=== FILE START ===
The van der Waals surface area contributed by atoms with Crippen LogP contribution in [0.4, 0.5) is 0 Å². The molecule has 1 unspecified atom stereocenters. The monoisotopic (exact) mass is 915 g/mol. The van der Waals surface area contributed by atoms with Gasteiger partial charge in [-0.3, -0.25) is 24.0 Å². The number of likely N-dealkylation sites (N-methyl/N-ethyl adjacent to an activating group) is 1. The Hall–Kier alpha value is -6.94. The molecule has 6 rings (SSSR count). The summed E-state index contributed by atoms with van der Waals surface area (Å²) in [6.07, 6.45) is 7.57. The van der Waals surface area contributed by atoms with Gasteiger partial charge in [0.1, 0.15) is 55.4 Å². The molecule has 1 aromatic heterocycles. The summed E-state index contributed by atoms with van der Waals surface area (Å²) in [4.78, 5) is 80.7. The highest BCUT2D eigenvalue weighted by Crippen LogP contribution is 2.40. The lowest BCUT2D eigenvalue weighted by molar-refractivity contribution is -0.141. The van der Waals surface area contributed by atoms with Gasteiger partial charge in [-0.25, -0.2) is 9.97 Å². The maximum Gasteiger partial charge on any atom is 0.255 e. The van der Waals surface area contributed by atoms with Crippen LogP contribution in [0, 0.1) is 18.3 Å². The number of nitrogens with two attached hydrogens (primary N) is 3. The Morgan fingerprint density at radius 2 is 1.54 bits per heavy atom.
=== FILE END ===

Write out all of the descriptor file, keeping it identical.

The van der Waals surface area contributed by atoms with Crippen LogP contribution in [0.4, 0.5) is 0 Å². The molecule has 1 unspecified atom stereocenters. The monoisotopic (exact) mass is 915 g/mol. The van der Waals surface area contributed by atoms with Gasteiger partial charge in [-0.3, -0.25) is 24.0 Å². The number of likely N-dealkylation sites (N-methyl/N-ethyl adjacent to an activating group) is 1. The Hall–Kier alpha value is -6.94. The molecule has 6 rings (SSSR count). The summed E-state index contributed by atoms with van der Waals surface area (Å²) in [6.07, 6.45) is 7.57. The van der Waals surface area contributed by atoms with Gasteiger partial charge in [0.1, 0.15) is 55.4 Å². The molecule has 1 aromatic heterocycles. The summed E-state index contributed by atoms with van der Waals surface area (Å²) in [4.78, 5) is 80.7. The highest BCUT2D eigenvalue weighted by Crippen LogP contribution is 2.40. The lowest BCUT2D eigenvalue weighted by molar-refractivity contribution is -0.141. The van der Waals surface area contributed by atoms with Gasteiger partial charge in [-0.25, -0.2) is 9.97 Å². The maximum Gasteiger partial charge on any atom is 0.255 e. The van der Waals surface area contributed by atoms with Crippen LogP contribution in [0, 0.1) is 18.3 Å². The number of nitrogens with two attached hydrogens (primary N) is 3. The Morgan fingerprint density at radius 2 is 1.54 bits per heavy atom.